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Membrane-Free Organelles Help Plants Sense Light and Temperature

Researchers from University of California Riverside discovered that membrane-free organelles help plants identify shades of light and sense temperature. Future studies may involve controlling where the organelles form to help plants adjust to climate change. Membrane-bound compartments or organelles have been heavily studied by scientists. However, there is limited research on membrane-free organelles, such as photobodies, which help plants sense light and temperature

Researchers from University of California Riverside discovered that membrane-free organelles help plants identify shades of light and sense temperature. Future studies may involve controlling where the organelles form to help plants adjust to climate change.

 

Membrane-bound compartments or organelles have been heavily studied by scientists. However, there is limited research on membrane-free organelles, such as photobodies, which help plants sense light and temperature. Membrane-less organelles are more difficult to study due to molecules constantly moving in and out of them.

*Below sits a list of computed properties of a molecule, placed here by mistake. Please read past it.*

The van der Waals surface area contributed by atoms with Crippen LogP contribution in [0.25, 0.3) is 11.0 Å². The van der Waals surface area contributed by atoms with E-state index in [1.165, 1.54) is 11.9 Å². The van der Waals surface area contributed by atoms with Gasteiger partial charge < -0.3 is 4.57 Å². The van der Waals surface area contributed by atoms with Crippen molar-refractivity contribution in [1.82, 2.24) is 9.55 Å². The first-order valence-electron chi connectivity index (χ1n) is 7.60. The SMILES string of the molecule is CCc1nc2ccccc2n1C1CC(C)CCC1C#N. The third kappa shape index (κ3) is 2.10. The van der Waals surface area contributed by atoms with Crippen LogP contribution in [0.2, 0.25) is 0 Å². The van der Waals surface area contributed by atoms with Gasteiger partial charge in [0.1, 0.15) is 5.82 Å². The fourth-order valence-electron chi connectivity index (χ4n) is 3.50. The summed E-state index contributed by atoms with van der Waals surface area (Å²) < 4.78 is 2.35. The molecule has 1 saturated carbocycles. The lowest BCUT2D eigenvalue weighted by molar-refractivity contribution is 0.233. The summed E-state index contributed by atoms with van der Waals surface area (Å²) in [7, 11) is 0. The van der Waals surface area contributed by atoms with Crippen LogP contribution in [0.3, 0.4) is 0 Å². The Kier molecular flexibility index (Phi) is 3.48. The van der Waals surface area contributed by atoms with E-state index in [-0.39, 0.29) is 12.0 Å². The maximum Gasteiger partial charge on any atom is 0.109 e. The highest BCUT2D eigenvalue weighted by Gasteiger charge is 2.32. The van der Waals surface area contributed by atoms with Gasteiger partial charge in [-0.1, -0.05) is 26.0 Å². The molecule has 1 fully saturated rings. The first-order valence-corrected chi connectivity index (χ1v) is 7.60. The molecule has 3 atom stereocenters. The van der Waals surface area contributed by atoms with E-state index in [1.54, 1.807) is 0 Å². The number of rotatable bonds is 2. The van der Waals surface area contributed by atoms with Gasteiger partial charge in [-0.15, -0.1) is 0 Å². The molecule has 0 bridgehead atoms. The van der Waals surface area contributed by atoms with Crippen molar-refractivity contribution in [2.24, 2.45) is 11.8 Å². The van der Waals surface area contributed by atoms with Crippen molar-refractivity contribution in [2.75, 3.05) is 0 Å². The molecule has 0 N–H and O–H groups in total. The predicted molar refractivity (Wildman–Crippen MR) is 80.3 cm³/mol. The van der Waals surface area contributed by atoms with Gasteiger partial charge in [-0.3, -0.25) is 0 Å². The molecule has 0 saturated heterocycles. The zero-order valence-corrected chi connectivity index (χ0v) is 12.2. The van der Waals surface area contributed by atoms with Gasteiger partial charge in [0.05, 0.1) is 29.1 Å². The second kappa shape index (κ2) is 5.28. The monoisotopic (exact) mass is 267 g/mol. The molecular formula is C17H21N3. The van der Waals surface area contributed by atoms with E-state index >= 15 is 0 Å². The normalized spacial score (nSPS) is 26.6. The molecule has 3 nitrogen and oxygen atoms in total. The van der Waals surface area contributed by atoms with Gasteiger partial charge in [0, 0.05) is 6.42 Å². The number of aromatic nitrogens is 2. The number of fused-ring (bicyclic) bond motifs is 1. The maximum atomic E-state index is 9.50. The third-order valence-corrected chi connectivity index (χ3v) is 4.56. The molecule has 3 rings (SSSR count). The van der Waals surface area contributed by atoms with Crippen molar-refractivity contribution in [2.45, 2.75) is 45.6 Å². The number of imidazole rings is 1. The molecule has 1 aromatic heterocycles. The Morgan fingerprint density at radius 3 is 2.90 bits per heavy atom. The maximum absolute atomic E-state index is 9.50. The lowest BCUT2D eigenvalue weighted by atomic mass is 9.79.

A team from UC Riverside increased the size of the membrane-free organelles to analyze their function. “Membrane-less organelles help plants distinguish a whole range of different light intensities. Without them, plants would not be able to ‘see' changes in light intensity,” said Chen, one of the researchers. In another study, the team studied the relationship between the organelles and temperature. They learned that as temperature increases, the number of membrane-less organelles decreases. The results also demonstrated that some of the organelles are temperature-sensitive while others are not.

 

Read the news article of UC Riverside for more information.

 

See https://www.isaaa.org/kc/cropbiotechupdate/article/default.asp?ID=20823

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